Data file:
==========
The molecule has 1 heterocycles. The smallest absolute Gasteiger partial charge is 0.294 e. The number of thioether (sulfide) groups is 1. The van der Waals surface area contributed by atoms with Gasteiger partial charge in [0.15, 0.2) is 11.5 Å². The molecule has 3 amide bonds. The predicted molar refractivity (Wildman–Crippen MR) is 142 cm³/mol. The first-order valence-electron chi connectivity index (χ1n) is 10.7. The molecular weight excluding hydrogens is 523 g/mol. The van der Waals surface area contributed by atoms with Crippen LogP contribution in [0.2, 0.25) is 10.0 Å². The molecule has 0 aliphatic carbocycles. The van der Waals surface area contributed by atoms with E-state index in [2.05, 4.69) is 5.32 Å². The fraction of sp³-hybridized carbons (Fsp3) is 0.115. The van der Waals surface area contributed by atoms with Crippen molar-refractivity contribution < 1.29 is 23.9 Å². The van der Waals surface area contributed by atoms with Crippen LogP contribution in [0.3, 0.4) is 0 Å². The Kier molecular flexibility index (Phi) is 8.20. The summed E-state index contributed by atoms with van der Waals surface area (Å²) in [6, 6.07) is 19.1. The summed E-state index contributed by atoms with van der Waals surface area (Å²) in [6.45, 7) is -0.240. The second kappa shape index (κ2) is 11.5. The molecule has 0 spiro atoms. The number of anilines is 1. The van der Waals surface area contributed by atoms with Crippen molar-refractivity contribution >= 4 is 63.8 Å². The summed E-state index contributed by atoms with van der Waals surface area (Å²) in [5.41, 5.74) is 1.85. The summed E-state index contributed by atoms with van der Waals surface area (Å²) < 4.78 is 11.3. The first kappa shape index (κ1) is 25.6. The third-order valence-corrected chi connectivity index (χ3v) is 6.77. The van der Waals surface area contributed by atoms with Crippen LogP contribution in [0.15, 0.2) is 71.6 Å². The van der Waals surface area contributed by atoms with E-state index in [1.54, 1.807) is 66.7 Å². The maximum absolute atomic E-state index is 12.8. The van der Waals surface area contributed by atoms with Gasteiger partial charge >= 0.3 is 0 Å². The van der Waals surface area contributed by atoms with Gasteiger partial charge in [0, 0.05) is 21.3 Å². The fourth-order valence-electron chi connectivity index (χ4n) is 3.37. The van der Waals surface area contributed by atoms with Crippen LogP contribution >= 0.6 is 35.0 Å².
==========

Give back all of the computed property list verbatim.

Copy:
The molecule has 1 heterocycles. The smallest absolute Gasteiger partial charge is 0.294 e. The number of thioether (sulfide) groups is 1. The van der Waals surface area contributed by atoms with Gasteiger partial charge in [0.15, 0.2) is 11.5 Å². The molecule has 3 amide bonds. The predicted molar refractivity (Wildman–Crippen MR) is 142 cm³/mol. The first-order valence-electron chi connectivity index (χ1n) is 10.7. The molecular weight excluding hydrogens is 523 g/mol. The van der Waals surface area contributed by atoms with Crippen LogP contribution in [0.2, 0.25) is 10.0 Å². The molecule has 0 aliphatic carbocycles. The van der Waals surface area contributed by atoms with E-state index in [2.05, 4.69) is 5.32 Å². The fraction of sp³-hybridized carbons (Fsp3) is 0.115. The van der Waals surface area contributed by atoms with Crippen molar-refractivity contribution < 1.29 is 23.9 Å². The van der Waals surface area contributed by atoms with Crippen LogP contribution in [0.3, 0.4) is 0 Å². The Kier molecular flexibility index (Phi) is 8.20. The summed E-state index contributed by atoms with van der Waals surface area (Å²) in [6, 6.07) is 19.1. The summed E-state index contributed by atoms with van der Waals surface area (Å²) in [6.45, 7) is -0.240. The second kappa shape index (κ2) is 11.5. The molecule has 0 spiro atoms. The number of anilines is 1. The van der Waals surface area contributed by atoms with Crippen molar-refractivity contribution >= 4 is 63.8 Å². The summed E-state index contributed by atoms with van der Waals surface area (Å²) in [5.41, 5.74) is 1.85. The summed E-state index contributed by atoms with van der Waals surface area (Å²) < 4.78 is 11.3. The first kappa shape index (κ1) is 25.6. The third-order valence-corrected chi connectivity index (χ3v) is 6.77. The van der Waals surface area contributed by atoms with Crippen LogP contribution in [0.15, 0.2) is 71.6 Å². The van der Waals surface area contributed by atoms with E-state index in [1.54, 1.807) is 66.7 Å². The maximum absolute atomic E-state index is 12.8. The van der Waals surface area contributed by atoms with Gasteiger partial charge >= 0.3 is 0 Å². The van der Waals surface area contributed by atoms with Gasteiger partial charge in [0, 0.05) is 21.3 Å². The fourth-order valence-electron chi connectivity index (χ4n) is 3.37. The van der Waals surface area contributed by atoms with Crippen LogP contribution >= 0.6 is 35.0 Å².